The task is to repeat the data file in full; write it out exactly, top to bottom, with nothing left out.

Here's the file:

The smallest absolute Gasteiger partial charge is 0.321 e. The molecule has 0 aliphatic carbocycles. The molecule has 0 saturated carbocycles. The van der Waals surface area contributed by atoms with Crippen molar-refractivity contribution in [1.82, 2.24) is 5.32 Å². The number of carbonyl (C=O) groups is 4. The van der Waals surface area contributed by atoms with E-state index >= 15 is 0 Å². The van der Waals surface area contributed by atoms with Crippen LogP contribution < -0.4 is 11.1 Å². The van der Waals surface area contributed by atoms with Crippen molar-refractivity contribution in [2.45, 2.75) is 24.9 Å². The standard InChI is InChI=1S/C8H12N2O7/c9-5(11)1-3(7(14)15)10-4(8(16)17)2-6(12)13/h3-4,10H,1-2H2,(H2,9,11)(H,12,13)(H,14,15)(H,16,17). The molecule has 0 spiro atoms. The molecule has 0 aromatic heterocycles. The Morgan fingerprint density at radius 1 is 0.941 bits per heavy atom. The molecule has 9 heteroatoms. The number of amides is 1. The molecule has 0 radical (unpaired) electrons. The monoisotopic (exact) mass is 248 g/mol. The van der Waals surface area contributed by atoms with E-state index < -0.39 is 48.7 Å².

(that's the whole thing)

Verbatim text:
The smallest absolute Gasteiger partial charge is 0.321 e. The molecule has 0 aliphatic carbocycles. The molecule has 0 saturated carbocycles. The van der Waals surface area contributed by atoms with Crippen molar-refractivity contribution in [1.82, 2.24) is 5.32 Å². The number of carbonyl (C=O) groups is 4. The van der Waals surface area contributed by atoms with E-state index >= 15 is 0 Å². The van der Waals surface area contributed by atoms with Crippen LogP contribution < -0.4 is 11.1 Å². The van der Waals surface area contributed by atoms with Crippen molar-refractivity contribution in [2.45, 2.75) is 24.9 Å². The standard InChI is InChI=1S/C8H12N2O7/c9-5(11)1-3(7(14)15)10-4(8(16)17)2-6(12)13/h3-4,10H,1-2H2,(H2,9,11)(H,12,13)(H,14,15)(H,16,17). The molecule has 0 spiro atoms. The molecule has 0 aromatic heterocycles. The Morgan fingerprint density at radius 1 is 0.941 bits per heavy atom. The molecule has 9 heteroatoms. The number of amides is 1. The molecule has 0 radical (unpaired) electrons. The monoisotopic (exact) mass is 248 g/mol. The van der Waals surface area contributed by atoms with E-state index < -0.39 is 48.7 Å².